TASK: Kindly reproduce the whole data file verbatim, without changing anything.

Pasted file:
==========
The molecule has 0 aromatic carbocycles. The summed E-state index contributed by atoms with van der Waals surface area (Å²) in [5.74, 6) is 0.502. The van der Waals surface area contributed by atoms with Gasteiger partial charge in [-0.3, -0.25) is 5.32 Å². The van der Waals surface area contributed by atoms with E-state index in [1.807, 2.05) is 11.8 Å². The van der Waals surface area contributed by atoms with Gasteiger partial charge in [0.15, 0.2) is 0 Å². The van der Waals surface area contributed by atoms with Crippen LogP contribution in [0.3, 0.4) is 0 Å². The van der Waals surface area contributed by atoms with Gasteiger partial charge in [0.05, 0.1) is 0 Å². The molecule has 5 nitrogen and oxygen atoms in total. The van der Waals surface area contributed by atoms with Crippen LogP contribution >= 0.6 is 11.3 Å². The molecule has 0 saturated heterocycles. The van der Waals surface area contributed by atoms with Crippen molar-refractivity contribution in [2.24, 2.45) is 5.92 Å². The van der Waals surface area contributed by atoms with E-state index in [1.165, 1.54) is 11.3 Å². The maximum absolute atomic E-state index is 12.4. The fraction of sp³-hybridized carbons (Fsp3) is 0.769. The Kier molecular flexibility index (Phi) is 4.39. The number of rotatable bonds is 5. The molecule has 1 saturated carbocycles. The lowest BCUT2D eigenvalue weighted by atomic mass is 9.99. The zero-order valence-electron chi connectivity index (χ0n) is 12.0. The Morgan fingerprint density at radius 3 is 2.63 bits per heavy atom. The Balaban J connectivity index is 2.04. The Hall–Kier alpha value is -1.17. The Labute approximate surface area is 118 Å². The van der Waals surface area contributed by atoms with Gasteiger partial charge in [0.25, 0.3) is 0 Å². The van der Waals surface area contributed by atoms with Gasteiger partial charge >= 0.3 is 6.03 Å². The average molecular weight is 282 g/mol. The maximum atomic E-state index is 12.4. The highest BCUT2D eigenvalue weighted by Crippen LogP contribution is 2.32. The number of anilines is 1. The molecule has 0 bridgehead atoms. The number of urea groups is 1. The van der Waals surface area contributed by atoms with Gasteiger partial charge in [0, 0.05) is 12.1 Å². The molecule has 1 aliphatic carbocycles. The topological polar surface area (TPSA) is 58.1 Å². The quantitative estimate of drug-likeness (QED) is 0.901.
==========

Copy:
The molecule has 0 aromatic carbocycles. The summed E-state index contributed by atoms with van der Waals surface area (Å²) in [5.74, 6) is 0.502. The van der Waals surface area contributed by atoms with Gasteiger partial charge in [-0.3, -0.25) is 5.32 Å². The van der Waals surface area contributed by atoms with E-state index in [1.807, 2.05) is 11.8 Å². The van der Waals surface area contributed by atoms with Gasteiger partial charge in [0.15, 0.2) is 0 Å². The van der Waals surface area contributed by atoms with Crippen LogP contribution in [0.3, 0.4) is 0 Å². The van der Waals surface area contributed by atoms with Gasteiger partial charge in [0.05, 0.1) is 0 Å². The molecule has 5 nitrogen and oxygen atoms in total. The van der Waals surface area contributed by atoms with Crippen LogP contribution >= 0.6 is 11.3 Å². The molecule has 0 saturated heterocycles. The van der Waals surface area contributed by atoms with Crippen molar-refractivity contribution in [2.24, 2.45) is 5.92 Å². The van der Waals surface area contributed by atoms with E-state index in [1.165, 1.54) is 11.3 Å². The maximum absolute atomic E-state index is 12.4. The fraction of sp³-hybridized carbons (Fsp3) is 0.769. The Kier molecular flexibility index (Phi) is 4.39. The number of rotatable bonds is 5. The molecule has 1 saturated carbocycles. The lowest BCUT2D eigenvalue weighted by atomic mass is 9.99. The zero-order valence-electron chi connectivity index (χ0n) is 12.0. The Morgan fingerprint density at radius 3 is 2.63 bits per heavy atom. The Balaban J connectivity index is 2.04. The Hall–Kier alpha value is -1.17. The Labute approximate surface area is 118 Å². The van der Waals surface area contributed by atoms with Gasteiger partial charge in [0.25, 0.3) is 0 Å². The van der Waals surface area contributed by atoms with Gasteiger partial charge >= 0.3 is 6.03 Å². The average molecular weight is 282 g/mol. The maximum atomic E-state index is 12.4. The highest BCUT2D eigenvalue weighted by Crippen LogP contribution is 2.32. The number of anilines is 1. The molecule has 0 bridgehead atoms. The number of urea groups is 1. The van der Waals surface area contributed by atoms with Gasteiger partial charge in [0, 0.05) is 12.1 Å². The molecule has 1 aliphatic carbocycles. The topological polar surface area (TPSA) is 58.1 Å². The quantitative estimate of drug-likeness (QED) is 0.901.